If the view from our post office is any indication, a tenfold increase on the PCT seems about right. On any given summer day, the postmaster stands behind a wall of boxes larger than during Christmas week and longer, too, since this onslaught will last through October. If I want to buy stamps, I’m going to have to wait. The hikers crowd the porch steps of the post office, greedily tearing open the familiar white priority mail boxes, tossing packaging in the bear-proof garbage cans and sorting through baggies of pasta and jerky, fistfuls of energy bars and Snickers, leaving anything excess in a communal take-it-or-leave-it box, heavy on quick oats and dried milk. They know now, better than when they started, what they want. No use carrying anything extraneous.
One thing walking the PCT requires is ambition, not to be something–a trails worker, a lover of nature, or even a writer–but to do something, to achieve a named thing, an observable thing. Maybe that’s why the rest of the trails go untraveled. Solitude is not the goal. Nor are superlative views. Achievement is. On trail crew, we carried heavy packs. We slept soaked and sweated hard. On days so hot firefighters were told to hunker in the shade, we still worked. Was it an achievement? Not really. It was a job; it was regular life. Self-awareness, I suppose, takes longer than 1,100 miles or 2,650. You can be changed on a long trail, true. You can be changed on the subway or in a lounge chair with the right book, changed by changing diapers, changed by chopping through a buried root thick as your forearm, digging a sign post hole with a chainsaw wrench, sleeping in a wet sleeping bag or a crappy motel, but usually you are not changed by regular life.
On my way home from Boston, a wave of gratitude wholly unexpected and near-cliché washed over me as we flew over the winter-white Rockies then the Cascades. So many memories: yellow light warm on velvet heather in spring, huckleberries red as flames cloaked in the first snow of fall, the sweet smell of creosote on bridge timbers, the cedar soft tread underfoot in the forest, the roar of charging snowmelt close while you tighten splintery deck boards to three-eighths cable over the froth, then, finally: glaciers wedged in granite against blue sky as far as you can see, views boot-earned better than the ones from a window seat can ever be. I was wrong to believe I lacked ambition. For many years, more than anything else, I wanted to be out there, bugs and bears and heat and heaving-breath over-fast heart-rate and all.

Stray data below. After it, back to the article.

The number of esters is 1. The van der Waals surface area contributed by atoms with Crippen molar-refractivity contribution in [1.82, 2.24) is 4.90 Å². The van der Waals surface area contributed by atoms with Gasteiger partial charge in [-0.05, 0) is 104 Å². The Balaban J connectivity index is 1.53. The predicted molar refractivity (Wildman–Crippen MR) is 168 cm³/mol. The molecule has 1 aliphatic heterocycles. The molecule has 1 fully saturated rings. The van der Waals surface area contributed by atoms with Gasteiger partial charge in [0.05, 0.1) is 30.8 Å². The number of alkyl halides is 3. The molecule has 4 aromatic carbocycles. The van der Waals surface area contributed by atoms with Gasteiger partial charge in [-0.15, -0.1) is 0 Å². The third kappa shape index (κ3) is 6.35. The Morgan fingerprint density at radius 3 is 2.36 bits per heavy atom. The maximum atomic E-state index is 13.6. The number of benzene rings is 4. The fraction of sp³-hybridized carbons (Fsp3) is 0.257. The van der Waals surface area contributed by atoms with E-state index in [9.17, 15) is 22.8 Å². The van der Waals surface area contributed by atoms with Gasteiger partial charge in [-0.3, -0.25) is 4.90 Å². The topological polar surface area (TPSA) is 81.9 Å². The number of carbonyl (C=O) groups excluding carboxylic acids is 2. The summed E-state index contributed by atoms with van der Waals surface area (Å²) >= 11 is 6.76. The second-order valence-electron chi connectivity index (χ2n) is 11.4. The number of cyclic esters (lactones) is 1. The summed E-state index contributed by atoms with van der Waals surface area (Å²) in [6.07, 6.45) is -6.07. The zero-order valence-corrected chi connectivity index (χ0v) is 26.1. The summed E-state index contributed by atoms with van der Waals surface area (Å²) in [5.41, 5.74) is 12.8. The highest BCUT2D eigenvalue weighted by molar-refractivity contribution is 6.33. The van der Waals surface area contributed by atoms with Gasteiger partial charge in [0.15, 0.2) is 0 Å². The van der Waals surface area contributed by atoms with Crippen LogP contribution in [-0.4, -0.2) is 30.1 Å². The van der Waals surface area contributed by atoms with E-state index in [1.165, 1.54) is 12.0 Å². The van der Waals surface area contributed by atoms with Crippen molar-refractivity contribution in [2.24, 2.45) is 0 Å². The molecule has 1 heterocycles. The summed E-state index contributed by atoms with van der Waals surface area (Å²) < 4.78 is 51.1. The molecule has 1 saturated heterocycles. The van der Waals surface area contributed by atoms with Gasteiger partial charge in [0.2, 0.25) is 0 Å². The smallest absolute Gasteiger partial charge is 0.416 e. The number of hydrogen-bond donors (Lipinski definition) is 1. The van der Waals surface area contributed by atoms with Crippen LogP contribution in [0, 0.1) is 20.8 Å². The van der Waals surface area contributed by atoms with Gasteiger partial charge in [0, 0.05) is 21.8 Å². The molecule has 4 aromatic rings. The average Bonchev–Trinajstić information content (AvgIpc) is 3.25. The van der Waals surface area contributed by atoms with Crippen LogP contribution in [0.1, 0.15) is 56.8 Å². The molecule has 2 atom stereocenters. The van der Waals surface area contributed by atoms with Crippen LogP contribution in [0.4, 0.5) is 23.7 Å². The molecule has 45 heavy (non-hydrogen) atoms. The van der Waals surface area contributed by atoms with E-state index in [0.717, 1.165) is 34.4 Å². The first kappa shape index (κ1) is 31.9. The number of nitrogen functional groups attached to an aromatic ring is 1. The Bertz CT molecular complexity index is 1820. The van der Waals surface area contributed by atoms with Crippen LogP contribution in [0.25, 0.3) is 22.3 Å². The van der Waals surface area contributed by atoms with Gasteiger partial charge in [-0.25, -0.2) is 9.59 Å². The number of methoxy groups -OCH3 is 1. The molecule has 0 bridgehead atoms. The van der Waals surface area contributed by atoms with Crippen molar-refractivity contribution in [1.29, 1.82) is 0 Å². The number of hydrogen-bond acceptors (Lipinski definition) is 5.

So I approach the old demon again, humble and insistent. I didn’t hike so I could write about it. I hiked because I love to hike. People say ambition comes from the heart, but I’m not convinced. Ambition follows your body and your body follows your ambition. That’s what people hate about Cheryl Strayed and Hillary Clinton. Ditto for the swarms of PCT hikers. It’s not jealousy of success so much as the near-outrage we feel toward anyone who knows, even for a short time, exactly what she wants, and turns herself, as they say, body-and-soul to the task.
Last weekend my teenaged nephews showed up in town, city kids in decent shape, not mountain climbers by any stretch. They wanted to go up McGregor Mountain, 16 miles round-trip, 8,000 feet elevation gain. I’d planned to spend the day writing, but the sky promised to be clear, the temperature perfect, the views stunning. So we went, boots scuffing on gravel-like-ball-bearings, retinas burning from sun reflecting off snow. We made it to the top, came home with muscles like mush, too exhausted to read, much less to write. On the way back down the dirt road from the trailhead in our pickup, we passed a group of PCT hikers, sweaty in the road dust, heading for the post office. You could tell they wouldn’t mind a ride, but they didn’t bother to hold out a thumb. So we passed them by.